A lot of people want to write novels, exhibit their paintings in a gallery or play in a band. But the frustrating reality is that it’s very difficult to make a living on art alone. I have many creatively inclined friends who bemoan the fact that they’ve had to settle for a job that met the needs of the market rather than their own souls.
And yet, I sometimes feel that our culture has set up a forced dichotomy. Most people are perfectly capable of holding a job that pays the bills while pursuing a project that fulfills a personal creative need. In fact, each effort can end up enriching the other. One woman I met—who is both an entrepreneur and a painter and finds fulfillment in both areas—calls this lifestyle a “journey of duality.” You could think of these artistic pursuits as side hustles for the soul.
Chris Guillebeau, an entrepreneur and author of the books Born for This and The Happiness of Pursuit, thinks everyone should have a creative side hustle. In this day and age, there’s no need to strive for “occupational purity,” he told me in an interview.
Taking on a side hustle that is personally meaningful to you is a way to expand the way you think about yourself and the world around you. It’s a way to say: I’m not only an accountant; I’m also a cartoonist. I’m not just a software engineer; I also make furniture. I don’t just write jingles for commercials; I’m also the lead singer of a heavy metal band. These kinds of projects can inject a dose of creativity into the way you approach your day job—and just plain make you happier and more fun to be around.
If your identity isn’t defined primarily by your 9 to 5, you’ll have a healthier outlook on life. A side pursuit can also make you more resilient. People who stake all their identity on their day jobs can be devastated, not just financially but psychologically, if they are suddenly fired or laid off. If your identity isn’t defined primarily by your 9 to 5, you’ll have a healthier outlook on life.
Making room for your side project is a matter of figuring out how to manage your time and energy, Guillebeau said. That takes different forms for different people.
For people who want to pour the bulk of their energy into their creative work, having a less demanding full-time job may be the best way to handle the duality of their lives. The composer Philip Glass drove a cab before he was able support himself through his music alone. “The good thing was I didn’t have to work that many hours, because in three or four nights I could make enough money to live on,” he writes in his memoir Words Without Music.
Research by Roy Baumeister, a psychology professor at Florida State University, has shown that we have a finite store of willpower that becomes drained over the course of a day regardless of the task. For Glass, it was preferable to conserve most of his willpower for his demanding creative work and make money in a way that did not require a lot of extra intellectual energy. I once interviewed a man who worked full-time as a janitor and felt the same way. He preferred a mentally undemanding day job so that he could devote his energy to creating a museum dedicated to his late father’s artwork.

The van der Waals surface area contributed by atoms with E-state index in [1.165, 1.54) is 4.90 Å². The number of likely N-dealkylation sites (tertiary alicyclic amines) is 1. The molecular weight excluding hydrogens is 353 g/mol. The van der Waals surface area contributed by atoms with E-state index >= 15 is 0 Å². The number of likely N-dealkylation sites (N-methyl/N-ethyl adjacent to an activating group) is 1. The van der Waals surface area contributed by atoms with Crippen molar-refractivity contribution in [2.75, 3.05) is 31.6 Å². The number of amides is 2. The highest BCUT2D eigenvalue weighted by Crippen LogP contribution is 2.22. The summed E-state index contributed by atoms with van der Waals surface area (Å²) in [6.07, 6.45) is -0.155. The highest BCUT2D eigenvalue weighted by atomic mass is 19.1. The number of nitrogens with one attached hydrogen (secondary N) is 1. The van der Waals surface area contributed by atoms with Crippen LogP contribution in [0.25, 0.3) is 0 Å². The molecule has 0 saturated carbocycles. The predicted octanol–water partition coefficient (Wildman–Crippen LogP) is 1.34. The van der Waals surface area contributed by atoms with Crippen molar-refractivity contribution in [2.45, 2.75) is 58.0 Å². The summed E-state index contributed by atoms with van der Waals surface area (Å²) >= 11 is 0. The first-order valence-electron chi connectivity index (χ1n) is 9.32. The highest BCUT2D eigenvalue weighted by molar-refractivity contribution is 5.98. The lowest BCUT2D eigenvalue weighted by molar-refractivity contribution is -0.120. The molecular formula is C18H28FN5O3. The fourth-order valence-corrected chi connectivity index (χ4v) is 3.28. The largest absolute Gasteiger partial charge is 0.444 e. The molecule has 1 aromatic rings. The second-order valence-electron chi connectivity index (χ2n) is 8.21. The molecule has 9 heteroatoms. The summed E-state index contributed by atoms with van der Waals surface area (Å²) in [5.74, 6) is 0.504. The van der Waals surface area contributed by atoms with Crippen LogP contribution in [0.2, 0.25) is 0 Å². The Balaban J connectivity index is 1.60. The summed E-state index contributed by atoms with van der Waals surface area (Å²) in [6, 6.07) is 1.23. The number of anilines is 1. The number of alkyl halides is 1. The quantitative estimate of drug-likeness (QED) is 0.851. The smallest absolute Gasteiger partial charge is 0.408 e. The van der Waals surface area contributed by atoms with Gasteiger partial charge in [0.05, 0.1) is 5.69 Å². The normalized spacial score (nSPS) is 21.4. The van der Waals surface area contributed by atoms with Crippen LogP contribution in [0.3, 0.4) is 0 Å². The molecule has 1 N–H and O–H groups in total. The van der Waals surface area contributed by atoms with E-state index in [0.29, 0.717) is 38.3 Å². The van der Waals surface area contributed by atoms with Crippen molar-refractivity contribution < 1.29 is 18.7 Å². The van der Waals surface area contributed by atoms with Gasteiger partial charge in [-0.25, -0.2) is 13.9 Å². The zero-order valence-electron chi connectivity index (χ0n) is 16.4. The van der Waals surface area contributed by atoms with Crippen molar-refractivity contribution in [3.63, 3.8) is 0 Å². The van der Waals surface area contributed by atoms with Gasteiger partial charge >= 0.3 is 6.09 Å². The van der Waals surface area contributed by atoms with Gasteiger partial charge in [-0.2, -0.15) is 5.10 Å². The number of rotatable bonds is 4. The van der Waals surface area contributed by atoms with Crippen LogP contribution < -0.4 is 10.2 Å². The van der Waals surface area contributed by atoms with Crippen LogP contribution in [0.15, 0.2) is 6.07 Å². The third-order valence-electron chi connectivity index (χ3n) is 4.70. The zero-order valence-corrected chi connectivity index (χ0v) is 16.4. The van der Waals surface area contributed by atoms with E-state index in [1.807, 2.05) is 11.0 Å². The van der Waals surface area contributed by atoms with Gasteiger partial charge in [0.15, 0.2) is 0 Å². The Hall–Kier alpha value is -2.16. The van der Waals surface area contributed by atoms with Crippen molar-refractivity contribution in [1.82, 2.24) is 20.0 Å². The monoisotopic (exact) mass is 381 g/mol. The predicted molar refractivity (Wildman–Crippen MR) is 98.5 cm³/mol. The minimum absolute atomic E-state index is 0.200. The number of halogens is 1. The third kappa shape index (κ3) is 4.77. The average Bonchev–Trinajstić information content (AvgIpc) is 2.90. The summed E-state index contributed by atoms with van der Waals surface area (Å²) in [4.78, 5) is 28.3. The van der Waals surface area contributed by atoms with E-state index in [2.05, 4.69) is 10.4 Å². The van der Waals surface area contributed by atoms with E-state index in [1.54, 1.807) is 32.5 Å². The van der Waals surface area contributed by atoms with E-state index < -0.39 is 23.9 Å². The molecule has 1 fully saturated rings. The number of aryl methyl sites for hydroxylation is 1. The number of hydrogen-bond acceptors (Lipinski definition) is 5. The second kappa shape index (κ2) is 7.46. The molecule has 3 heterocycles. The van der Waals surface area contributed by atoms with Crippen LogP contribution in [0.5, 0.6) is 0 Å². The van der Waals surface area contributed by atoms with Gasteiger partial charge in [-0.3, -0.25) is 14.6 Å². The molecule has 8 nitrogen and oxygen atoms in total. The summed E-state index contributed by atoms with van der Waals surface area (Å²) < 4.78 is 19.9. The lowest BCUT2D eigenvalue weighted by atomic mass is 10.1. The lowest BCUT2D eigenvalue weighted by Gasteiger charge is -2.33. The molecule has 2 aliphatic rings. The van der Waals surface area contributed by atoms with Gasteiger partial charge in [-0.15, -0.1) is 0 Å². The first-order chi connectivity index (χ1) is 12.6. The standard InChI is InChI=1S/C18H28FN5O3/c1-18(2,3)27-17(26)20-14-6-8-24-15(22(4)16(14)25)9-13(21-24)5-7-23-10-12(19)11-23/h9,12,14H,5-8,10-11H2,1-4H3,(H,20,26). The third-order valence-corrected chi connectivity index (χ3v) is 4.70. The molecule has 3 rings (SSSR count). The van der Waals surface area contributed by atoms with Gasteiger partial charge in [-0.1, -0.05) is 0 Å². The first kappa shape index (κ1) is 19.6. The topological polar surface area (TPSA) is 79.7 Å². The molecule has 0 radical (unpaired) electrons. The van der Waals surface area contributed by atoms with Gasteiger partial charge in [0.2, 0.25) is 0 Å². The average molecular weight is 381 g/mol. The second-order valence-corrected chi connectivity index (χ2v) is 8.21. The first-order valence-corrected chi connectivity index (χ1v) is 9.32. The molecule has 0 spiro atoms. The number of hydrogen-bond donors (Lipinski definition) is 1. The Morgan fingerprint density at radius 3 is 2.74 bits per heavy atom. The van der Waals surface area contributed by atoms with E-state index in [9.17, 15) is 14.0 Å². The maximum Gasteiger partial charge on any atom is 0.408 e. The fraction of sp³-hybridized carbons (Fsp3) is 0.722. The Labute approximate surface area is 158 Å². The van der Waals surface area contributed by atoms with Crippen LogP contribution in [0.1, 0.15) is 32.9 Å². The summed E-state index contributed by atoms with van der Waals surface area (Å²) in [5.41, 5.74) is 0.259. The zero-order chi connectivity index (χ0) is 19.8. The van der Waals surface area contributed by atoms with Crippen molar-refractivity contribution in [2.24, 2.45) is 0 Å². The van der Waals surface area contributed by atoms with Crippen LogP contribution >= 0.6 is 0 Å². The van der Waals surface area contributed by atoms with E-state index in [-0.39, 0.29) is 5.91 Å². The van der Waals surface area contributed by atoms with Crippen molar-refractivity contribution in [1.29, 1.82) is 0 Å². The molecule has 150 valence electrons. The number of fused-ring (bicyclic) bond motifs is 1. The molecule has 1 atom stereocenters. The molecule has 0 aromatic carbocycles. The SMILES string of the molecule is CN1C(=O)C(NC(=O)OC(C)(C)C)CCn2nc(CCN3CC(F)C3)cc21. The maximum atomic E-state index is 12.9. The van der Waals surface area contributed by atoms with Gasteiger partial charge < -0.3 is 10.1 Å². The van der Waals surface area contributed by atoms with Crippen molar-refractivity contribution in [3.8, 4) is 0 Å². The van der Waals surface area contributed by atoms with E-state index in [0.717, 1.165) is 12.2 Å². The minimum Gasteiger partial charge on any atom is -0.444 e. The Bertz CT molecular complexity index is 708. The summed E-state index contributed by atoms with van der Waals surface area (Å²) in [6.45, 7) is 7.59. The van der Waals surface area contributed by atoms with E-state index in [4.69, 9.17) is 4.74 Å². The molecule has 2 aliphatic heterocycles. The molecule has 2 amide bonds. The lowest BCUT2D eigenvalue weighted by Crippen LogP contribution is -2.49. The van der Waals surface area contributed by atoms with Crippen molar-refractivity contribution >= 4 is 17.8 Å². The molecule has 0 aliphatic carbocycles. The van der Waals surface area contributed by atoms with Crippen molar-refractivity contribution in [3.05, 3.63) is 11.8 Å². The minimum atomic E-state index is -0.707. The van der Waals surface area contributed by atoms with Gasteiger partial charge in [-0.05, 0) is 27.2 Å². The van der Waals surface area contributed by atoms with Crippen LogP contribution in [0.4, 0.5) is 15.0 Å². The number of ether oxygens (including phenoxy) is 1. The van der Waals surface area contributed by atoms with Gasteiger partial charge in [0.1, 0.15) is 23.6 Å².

Some people don’t mind a demanding day job, as long as it is completely separate from their creative passion. The novelist Franz Kafka, the poet Wallace Stevens and the composer Charles Ives all held full-time jobs in the insurance industry. Anthony Trollope, author of 47 novels–some of them extremely long–worked diligently as an employee of the British post office for much of his adult life. (He wrote much of his famous novel Barchester Towers while riding on trains.)
Others find they can handle a job that is similar to, but not quite the same as, their side gig. As an article in the Awl noted, F. Scott Fitzgerald, Salman Rushdie, Dorothy Sayers, Don DeLillo and Joseph Heller were all advertising copywriters before they became full-time novelists. Rushdie, who worked at Ogilvy & Mather, noted, “I do feel that a lot of the professional craft of writing is something I learnt from those years in advertising and I’ll always be grateful for it.”
My job set up firmer boundaries around my free time, whereas I was more likely to fritter away the hours when I had the whole day to write. I fall firmly into the latter camp. I wrote a book while working full-time as a journalist. While it wasn’t easy to do both, looking back I can see that benefits accrued in both directions. I was able to draw on sources I had developed in my day job as a newspaper journalist to find experts and case studies for my book. Conversely, the book expanded my list of sources even further and, I hope, gave my workaday writing more depth.
It’s true that some people are so busy with their full-time jobs and their family obligations that they have no time to pursue a personal creative project. But such situations are rarely true across the entirety of our lives. Most people can find a stage in life where they can carve out at least little time for a creative side hustle. In fact, I found that I wasted far more time when I took a short leave to work on my book than when I was working full-time. My job set up firmer boundaries around my free time, whereas I was more likely to fritter away the hours when I had the whole day to write.
The secret to a side hustle for the soul is to believe in the power of incrementalism. Know that 20 minutes here and there add up. We can make it a priority to find time to devote to personally meaningful endeavors. And collectively, we can work toward building a culture that understands our creations are no less meaningful if they don’t pay the mortgage or the rent.
Phyllis Korkki is the author of The Big Thing: How to Complete Your Creative Project Even If You’re a Lazy, Self-Doubting Procrastinator Like Me. We welcome your comments at firstname.lastname@example.org.